Chat with us, powered by LiveChat
678-389-6200

What is Daas?

The world of cloud computing seems to be a bottomless well of new and exciting acronyms. You may have heard of SaaS, PaaS, and IaaS — but here is one you might not be as familiar with, Desktop-as-a-Service or DaaS.

Desktop as a Service (DaaS) is a cloud computing offering where a cloud service provider like mPowered IT delivers virtual desktops to end users over the Internet, licensed with a per-user subscription.

What is Daas?

The world of cloud computing seems to be a bottomless well of new and exciting acronyms. You may have heard of SaaS, PaaS, and IaaS — but here is one you might not be as familiar with, Desktop-as-a-Service or DaaS.

Desktop as a Service (DaaS) is a cloud computing offering where a cloud service provider like mPowered IT delivers virtual desktops to end users over the Internet, licensed with a per-user subscription.

So, what are the advantages of Desktop as a Service?

Desktop as a Service offers some clear advantages over a traditional desktop model. Deploying or decommissioning active end users with DaaS is much faster and less expensive.

1.Faster deployment and decommissioning of active end users: The desktop is already configured, it just needs to be connected to a new device. For seasonal businesses that consistently spikes and drops in demand or employees, DaaS can save a lot of time and money.

  1. Cost savings:Because the devices that run DaaS require much less computing power than a traditional desktop machine or laptop, they are less expensive and use less power.
  2. Increased device flexibility:DaaS runs on a variety of operating systems and device types, which supports the trend of users bringing their own devices into the office and shifts the burden of supporting the desktop on all of those devices to the cloud service provider.
  3. Enhanced security:Because the data is stored in the data center with DaaS, security risks are considerably lower. If a laptop or mobile device is stolen, it can simply be disconnected from the service. Since none of the DaaS data lives on that stolen device, the risk of a thief accessing sensitive data is lower. Security patches and updates are also easier to install in a DaaS environment because all of the desktops can be updated simultaneously from a remote location.

The benefits of DaaS include simplified management, increased flexibility, and lower cost of ownership compared to traditional models. Businesses that aim to offer remote work options and personal device flexibility can use DaaS to quickly and easily create a digital workspace. Users may log in to their virtual desktop from anywhere, via many different kinds of devices, and their desktop will look exactly the same as when they last visited from a different location. All they need is an internet connection. Since the data lives in a centralized, remote location, it can be constantly backed up – no need for users to manage back-ups on their own or worry about data existing on a computer at the office but not at home.

To learn more, book a free, zero obligation custom consultation with the CEO of mPowerd IT. You can aslo give us a call at 678-389-6200.

4 Ways to Help Schools Secure Their Remote Learning Environments

The continuation of homeschooling and remote learning has been challenging for parents, educators, students, and school IT administrators. Even before remote learning became the norm, schools were major targets for cyberattacks. According to the K-12 Cybersecurity Resource Center, since 2016, there have been at least 775 publicly disclosed cyber incidents against educational institutions in the U.S. alone. Further, the number of incidents more than doubled between 2018 and 2019, increasing from 122 to 348.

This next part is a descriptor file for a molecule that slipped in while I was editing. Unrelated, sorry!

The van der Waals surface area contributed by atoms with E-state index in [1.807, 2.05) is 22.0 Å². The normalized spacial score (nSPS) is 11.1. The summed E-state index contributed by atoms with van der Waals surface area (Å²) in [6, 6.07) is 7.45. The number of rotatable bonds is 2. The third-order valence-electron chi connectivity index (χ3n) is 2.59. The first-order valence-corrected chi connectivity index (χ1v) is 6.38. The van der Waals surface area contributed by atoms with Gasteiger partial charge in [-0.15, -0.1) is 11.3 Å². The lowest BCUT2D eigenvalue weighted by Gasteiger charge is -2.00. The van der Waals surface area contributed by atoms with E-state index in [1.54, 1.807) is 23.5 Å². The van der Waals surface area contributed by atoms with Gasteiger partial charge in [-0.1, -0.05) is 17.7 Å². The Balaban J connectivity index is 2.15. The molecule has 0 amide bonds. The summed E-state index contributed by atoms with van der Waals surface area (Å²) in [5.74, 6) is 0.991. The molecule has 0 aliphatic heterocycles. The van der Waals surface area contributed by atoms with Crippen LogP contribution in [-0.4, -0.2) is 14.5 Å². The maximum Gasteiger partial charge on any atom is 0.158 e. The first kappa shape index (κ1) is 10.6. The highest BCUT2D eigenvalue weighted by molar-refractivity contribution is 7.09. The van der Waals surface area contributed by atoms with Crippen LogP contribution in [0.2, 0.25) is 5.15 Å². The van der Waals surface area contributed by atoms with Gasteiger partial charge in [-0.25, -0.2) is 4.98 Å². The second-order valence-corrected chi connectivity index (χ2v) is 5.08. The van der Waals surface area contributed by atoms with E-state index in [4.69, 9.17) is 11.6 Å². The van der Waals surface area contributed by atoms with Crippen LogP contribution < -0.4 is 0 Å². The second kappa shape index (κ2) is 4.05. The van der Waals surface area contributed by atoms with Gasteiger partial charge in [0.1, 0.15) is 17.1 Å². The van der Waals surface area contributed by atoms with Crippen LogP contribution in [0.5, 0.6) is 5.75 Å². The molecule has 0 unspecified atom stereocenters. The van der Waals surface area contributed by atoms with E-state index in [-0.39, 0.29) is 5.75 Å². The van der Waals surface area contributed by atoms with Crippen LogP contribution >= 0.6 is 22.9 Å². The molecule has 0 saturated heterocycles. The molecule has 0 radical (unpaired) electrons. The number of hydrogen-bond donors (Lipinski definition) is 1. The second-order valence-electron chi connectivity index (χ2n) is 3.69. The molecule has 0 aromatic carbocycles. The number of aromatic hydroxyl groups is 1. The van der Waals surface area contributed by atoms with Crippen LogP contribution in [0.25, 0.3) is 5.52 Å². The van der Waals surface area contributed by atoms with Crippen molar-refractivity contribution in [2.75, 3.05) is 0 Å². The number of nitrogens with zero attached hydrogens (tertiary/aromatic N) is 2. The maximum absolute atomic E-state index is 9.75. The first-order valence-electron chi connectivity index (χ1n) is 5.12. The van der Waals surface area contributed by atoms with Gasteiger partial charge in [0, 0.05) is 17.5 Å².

Now that more students and teachers are using both their own and school-issued devices from remote locations, school IT administrators are being swamped with technical issues, which is diverting IT resources away from cybersecurity. Cybercriminals are taking full advantage of the chaos, prompting the U.S. Federal Bureau of Investigation to issue a formal warning regarding the cyberthreats posed by insufficiently secured remote education platforms.

Here are 4 ways password management and cybersecurity solutions help school IT administrators keep teachers and staff members, students, and parents secure.

1. Establish & enforce good password hygiene

Since Verizon estimates that about 80% of successful data breaches can be traced back to stolen or compromised passwords, ensuring that all staff members, parents, and students are practicing good password hygiene is crucial to securing online education platforms.

2. Enforce role-based access

Role-based access control (RBAC) and least-privilege are critical in all organizations, and arguably even more so in a remote education environment, where staff members, students, and parents all require different levels of access to different systems.

3. Prevent password overload & eliminate password-reset requests

Password overload is a serious issue. According to a survey by Digital Guardian, 70% of consumers have over 10 password-protected online accounts, and 30% have “too many to count.” In remote education environments, password overload problems are compounded in households that include multiple school-age children, on multiple grade levels and possibly attending multiple schools, all using their own systems.

4. Prevent phishing attacks

Cybercriminals are using the remote learning boom to take advantage of tech-challenged parents (and educators) and attempting to get them to enter their login credentials on phony lookalike sites with domain names that are just a tad different; for example, ABCE1ementary-dot-com instead of ABCElementary-dot-com.

Secure your school today

Reach out to mPowered IT today and discover how simple and affordable it is to protect your institution and its staff members, parents, and students against password-related cyber attacks.